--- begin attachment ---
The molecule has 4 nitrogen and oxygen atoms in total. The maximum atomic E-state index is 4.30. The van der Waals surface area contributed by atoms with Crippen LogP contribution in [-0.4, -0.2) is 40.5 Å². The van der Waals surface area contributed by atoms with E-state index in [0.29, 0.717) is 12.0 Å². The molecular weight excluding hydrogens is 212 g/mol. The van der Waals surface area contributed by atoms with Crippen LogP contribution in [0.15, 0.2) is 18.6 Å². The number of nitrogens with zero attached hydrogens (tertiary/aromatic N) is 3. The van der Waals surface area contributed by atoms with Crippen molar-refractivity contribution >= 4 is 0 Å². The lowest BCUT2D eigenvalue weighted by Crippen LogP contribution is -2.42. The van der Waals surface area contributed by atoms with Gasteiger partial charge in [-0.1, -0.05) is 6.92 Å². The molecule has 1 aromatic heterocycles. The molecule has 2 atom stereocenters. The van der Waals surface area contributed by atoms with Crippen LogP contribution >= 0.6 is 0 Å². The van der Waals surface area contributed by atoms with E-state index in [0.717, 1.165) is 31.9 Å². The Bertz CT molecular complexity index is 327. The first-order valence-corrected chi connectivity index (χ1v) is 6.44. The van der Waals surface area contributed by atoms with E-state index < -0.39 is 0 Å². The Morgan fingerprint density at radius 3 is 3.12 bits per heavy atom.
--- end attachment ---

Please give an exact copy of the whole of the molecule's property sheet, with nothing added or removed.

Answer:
The molecule has 4 nitrogen and oxygen atoms in total. The maximum atomic E-state index is 4.30. The van der Waals surface area contributed by atoms with Crippen LogP contribution in [-0.4, -0.2) is 40.5 Å². The van der Waals surface area contributed by atoms with E-state index in [0.29, 0.717) is 12.0 Å². The molecular weight excluding hydrogens is 212 g/mol. The van der Waals surface area contributed by atoms with Crippen LogP contribution in [0.15, 0.2) is 18.6 Å². The number of nitrogens with zero attached hydrogens (tertiary/aromatic N) is 3. The van der Waals surface area contributed by atoms with Crippen molar-refractivity contribution >= 4 is 0 Å². The lowest BCUT2D eigenvalue weighted by Crippen LogP contribution is -2.42. The van der Waals surface area contributed by atoms with Gasteiger partial charge in [-0.1, -0.05) is 6.92 Å². The molecule has 1 aromatic heterocycles. The molecule has 2 atom stereocenters. The van der Waals surface area contributed by atoms with Crippen LogP contribution >= 0.6 is 0 Å². The van der Waals surface area contributed by atoms with E-state index in [0.717, 1.165) is 31.9 Å². The Bertz CT molecular complexity index is 327. The first-order valence-corrected chi connectivity index (χ1v) is 6.44. The van der Waals surface area contributed by atoms with E-state index < -0.39 is 0 Å². The Morgan fingerprint density at radius 3 is 3.12 bits per heavy atom.